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Actor Cuba Gooding Jr. Gets Judgment Against Him in $6M Sexual Assault Suit Overturned, Setting Stage for Trial


Cuba Gooding Jr. attends the Angel Ball Summer Gala in Southampton, New York.

Cuba Gooding Jr. won a reprieve from a New York federal court when a judge threw out a default judgment in a $6 million sexual assault lawsuit against the actor. The case will now proceed toward trial, and Gooding will have the opportunity to present a full defense in response to the graphic rape allegations.

A woman suing the actor anonymously as “Jane Doe” brought a civil lawsuit against Gooding, alleging that he raped her multiple times and requesting $2 million in compensatory damages and $4 million in punitive damages. Although Gooding publicly maintained his innocence, he failed to adequately appear in court to defend the lawsuit. U.S. District Judge Paul A. Crotty entered a default judgment against Gooding last July, meaning that Doe officially won the case because Gooding forfeited his defense. The judge reasoned that Gooding willfully refused to participate in the lawsuit, leaving the case lingering for almost a year, and that the plaintiff would be prejudiced absent a default judgment. The court did not make a ruling on damages at that time.

In a one-page order issued on Sept. 24, Judge Crotty found that good cause existed to set aside the default judgment and noted that Jane Doe agreed. Gooding was ordered to reimburse the plaintiff $7,500 in attorneys fees incurred in the filing of the motion for default by Oct. 8.

In Doe’s lawsuit, she alleges that she and a friend met Gooding at a Greenwich Village restaurant in 2013. The group decided to go to a nearby hotel lounge to continue their evening, with Doe and Gooding traveling there by cab and the others planning to meet up with them separately. At the hotel, Doe accompanied Gooding to his room ostensibly so that he could change his clothing. While in the room, Gooding began to undress, then “blocked her from the door and pushed her onto the bed.” Then, a “completely naked” Gooding “forcibly and without consent put one hand in her halter top to touch Plaintiff’s breasts and one hand up her dress.”

“Plaintiff told him ‘no’ and tried to push his hands away,” reads the complaint. “However, Defendant ignored her and forcibly stroked her genitals under her underwear.” Thereafter, Gooding “became physically aggressive,” and over Doe’s multiple protestations, Gooding threw Doe on the bed and had forcible sexual intercourse with her without a condom. After Doe attempted to crawl away, Gooding raped her again. After that, Doe “was afraid to move for fear that [Gooding] might rape her a third time. Eventually, Doe told Gooding that she needed to meet up with her friend and left the hotel room.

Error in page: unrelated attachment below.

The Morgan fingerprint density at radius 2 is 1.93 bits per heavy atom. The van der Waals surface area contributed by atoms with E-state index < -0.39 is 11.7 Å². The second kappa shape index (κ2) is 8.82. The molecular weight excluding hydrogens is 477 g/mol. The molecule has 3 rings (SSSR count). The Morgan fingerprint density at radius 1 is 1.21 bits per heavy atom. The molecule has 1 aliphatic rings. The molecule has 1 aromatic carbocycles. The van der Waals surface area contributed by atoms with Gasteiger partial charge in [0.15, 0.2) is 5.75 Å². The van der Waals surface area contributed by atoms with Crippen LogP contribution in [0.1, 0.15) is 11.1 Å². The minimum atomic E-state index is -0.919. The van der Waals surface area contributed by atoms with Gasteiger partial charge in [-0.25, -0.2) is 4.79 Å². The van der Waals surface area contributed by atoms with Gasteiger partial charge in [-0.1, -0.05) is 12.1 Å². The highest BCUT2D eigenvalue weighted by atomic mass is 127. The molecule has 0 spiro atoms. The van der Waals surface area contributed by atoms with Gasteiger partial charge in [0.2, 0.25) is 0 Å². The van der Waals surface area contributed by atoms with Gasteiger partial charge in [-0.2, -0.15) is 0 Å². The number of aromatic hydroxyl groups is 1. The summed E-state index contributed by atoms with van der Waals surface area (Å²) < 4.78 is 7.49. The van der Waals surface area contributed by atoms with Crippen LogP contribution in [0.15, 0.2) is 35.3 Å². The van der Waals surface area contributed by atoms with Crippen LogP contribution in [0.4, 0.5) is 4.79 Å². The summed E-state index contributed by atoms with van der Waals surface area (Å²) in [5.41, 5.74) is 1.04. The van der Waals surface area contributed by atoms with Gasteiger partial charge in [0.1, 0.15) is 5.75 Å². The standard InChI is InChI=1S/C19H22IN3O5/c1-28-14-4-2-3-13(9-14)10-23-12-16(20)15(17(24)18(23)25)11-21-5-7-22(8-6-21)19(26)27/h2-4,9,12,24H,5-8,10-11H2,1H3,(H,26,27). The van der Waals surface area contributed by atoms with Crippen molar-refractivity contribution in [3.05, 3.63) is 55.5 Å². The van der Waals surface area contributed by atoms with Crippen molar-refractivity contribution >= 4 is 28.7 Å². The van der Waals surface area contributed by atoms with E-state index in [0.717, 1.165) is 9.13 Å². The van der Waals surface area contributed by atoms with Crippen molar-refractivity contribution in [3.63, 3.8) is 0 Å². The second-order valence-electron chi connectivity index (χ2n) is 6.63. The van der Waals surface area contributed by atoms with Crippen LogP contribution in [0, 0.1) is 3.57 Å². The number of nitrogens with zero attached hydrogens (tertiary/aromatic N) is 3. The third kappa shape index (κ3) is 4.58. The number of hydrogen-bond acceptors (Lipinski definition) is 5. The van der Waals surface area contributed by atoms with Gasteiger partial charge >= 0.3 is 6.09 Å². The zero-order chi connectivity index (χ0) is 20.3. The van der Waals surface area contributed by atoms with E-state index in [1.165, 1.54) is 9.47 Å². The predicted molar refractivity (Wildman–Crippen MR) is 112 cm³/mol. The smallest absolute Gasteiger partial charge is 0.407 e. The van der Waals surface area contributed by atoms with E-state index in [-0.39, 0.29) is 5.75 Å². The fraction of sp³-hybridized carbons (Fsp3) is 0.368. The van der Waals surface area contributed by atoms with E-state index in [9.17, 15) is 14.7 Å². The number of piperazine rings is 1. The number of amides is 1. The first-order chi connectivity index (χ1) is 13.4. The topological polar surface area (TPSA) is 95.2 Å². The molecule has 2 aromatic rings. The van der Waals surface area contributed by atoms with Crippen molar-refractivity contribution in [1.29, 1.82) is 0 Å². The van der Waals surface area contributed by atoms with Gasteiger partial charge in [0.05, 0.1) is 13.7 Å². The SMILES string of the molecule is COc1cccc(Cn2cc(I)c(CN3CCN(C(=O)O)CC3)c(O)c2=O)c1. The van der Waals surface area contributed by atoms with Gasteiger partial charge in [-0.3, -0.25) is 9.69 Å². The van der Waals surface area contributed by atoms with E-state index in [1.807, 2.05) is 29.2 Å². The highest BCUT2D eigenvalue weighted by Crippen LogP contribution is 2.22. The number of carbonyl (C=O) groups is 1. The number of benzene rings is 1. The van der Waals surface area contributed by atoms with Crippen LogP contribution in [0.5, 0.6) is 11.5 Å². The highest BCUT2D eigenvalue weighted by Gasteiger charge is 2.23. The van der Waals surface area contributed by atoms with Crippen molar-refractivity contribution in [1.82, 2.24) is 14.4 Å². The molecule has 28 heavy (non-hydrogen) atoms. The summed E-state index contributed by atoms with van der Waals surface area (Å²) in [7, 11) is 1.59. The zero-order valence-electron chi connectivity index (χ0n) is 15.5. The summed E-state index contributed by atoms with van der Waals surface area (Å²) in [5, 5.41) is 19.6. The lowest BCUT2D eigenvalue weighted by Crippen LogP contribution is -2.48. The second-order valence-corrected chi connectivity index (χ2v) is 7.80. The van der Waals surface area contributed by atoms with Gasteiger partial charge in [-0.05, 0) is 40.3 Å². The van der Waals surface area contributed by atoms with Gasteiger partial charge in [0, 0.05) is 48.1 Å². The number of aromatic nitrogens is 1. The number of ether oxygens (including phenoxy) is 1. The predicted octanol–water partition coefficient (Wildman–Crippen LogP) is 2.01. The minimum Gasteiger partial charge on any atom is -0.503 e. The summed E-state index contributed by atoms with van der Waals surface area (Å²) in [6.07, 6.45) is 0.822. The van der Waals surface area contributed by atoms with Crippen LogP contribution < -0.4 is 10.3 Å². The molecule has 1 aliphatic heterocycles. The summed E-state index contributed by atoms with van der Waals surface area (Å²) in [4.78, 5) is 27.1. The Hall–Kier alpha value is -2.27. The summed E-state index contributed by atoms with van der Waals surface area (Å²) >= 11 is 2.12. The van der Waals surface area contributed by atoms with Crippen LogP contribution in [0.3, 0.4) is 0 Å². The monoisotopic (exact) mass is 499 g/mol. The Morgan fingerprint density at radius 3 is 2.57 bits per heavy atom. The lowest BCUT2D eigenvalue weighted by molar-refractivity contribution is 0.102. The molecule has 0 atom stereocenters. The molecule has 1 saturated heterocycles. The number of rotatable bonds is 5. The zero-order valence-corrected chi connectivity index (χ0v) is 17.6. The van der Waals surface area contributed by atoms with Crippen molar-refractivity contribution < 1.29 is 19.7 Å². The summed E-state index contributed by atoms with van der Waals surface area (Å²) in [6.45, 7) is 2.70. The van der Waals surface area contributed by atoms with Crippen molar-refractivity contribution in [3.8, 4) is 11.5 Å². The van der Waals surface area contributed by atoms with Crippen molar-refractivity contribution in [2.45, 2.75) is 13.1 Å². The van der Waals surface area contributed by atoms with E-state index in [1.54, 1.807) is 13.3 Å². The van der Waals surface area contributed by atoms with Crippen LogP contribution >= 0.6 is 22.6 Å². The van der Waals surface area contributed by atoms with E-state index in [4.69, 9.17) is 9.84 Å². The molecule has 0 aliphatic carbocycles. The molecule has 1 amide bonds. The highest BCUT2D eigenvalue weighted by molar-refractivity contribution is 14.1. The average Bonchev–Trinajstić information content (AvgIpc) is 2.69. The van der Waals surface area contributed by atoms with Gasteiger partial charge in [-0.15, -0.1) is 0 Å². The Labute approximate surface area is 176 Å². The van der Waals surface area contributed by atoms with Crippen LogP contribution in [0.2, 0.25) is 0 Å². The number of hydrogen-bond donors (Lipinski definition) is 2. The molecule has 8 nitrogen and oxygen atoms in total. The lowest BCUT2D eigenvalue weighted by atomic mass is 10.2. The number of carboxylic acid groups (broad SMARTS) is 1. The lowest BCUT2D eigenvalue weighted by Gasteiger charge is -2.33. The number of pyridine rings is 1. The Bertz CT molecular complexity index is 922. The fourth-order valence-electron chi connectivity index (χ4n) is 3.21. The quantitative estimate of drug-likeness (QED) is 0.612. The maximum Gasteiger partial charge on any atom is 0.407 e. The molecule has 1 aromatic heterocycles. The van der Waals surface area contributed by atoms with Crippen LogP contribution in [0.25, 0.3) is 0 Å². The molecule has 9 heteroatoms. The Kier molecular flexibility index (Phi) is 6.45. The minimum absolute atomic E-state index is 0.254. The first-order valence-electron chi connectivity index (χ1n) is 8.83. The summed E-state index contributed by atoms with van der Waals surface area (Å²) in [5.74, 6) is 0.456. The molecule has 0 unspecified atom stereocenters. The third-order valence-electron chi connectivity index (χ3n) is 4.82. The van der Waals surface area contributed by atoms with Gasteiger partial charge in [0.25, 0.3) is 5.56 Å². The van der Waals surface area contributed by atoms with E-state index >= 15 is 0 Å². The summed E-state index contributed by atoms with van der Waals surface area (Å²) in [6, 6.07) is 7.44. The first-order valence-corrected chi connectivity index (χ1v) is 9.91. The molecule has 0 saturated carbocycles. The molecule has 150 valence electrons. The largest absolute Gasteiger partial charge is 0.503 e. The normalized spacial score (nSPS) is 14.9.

The Jane Doe case did not mark the only time a default judgment had been issued against Gooding. In another sexual assault case against him, a bartender sued Gooding for groping her in 2018. In that case, plaintiff Natasha Ashworth was also granted a default judgment following Gooding’s failure to show up in court.

Gooding is also facing criminal misdemeanor sexual assault charges in New York state court stemming from an alleged incident in June 2019.

A pretrial conference is scheduled for Doe v. Gooding on  Nov. 2 in federal court in Manhattan.

Gloria Allred, who represents Jane Doe in the lawsuit, could not be immediately reached for comment on the case. Counsel for Cuba Gooding Jr. also did not respond immediately to request for comment.

Read the ruling below:

[image via Dimitrios Kambouris/Getty Images]

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Elura is a columnist and trial analyst for Law & Crime. Elura is also a former civil prosecutor for NYC's Administration for Children's Services, the CEO of Lawyer Up, and the author of How To Talk To Your Lawyer and the Legalese-to-English series. Follow Elura on Twitter @elurananos